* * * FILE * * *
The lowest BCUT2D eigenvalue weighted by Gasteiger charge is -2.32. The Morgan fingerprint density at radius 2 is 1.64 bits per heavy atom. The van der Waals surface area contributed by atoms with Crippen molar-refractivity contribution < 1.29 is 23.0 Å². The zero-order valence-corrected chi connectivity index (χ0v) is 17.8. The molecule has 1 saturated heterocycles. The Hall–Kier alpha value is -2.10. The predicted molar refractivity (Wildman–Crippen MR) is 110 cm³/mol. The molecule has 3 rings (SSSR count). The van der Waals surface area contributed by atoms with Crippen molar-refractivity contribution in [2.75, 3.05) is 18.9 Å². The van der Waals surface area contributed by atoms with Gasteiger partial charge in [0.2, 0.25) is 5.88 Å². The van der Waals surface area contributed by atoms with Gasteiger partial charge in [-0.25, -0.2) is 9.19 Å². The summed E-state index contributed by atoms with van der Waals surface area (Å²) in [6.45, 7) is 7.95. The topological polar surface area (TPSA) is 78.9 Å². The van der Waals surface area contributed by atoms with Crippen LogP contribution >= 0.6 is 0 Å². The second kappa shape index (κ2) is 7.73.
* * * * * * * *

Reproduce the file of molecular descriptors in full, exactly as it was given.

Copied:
The lowest BCUT2D eigenvalue weighted by Gasteiger charge is -2.32. The Morgan fingerprint density at radius 2 is 1.64 bits per heavy atom. The van der Waals surface area contributed by atoms with Crippen molar-refractivity contribution < 1.29 is 23.0 Å². The zero-order valence-corrected chi connectivity index (χ0v) is 17.8. The molecule has 1 saturated heterocycles. The Hall–Kier alpha value is -2.10. The predicted molar refractivity (Wildman–Crippen MR) is 110 cm³/mol. The molecule has 3 rings (SSSR count). The van der Waals surface area contributed by atoms with Crippen molar-refractivity contribution in [2.75, 3.05) is 18.9 Å². The van der Waals surface area contributed by atoms with Gasteiger partial charge in [0.2, 0.25) is 5.88 Å². The van der Waals surface area contributed by atoms with Gasteiger partial charge in [-0.25, -0.2) is 9.19 Å². The summed E-state index contributed by atoms with van der Waals surface area (Å²) in [6.45, 7) is 7.95. The topological polar surface area (TPSA) is 78.9 Å². The van der Waals surface area contributed by atoms with Crippen LogP contribution >= 0.6 is 0 Å². The second kappa shape index (κ2) is 7.73.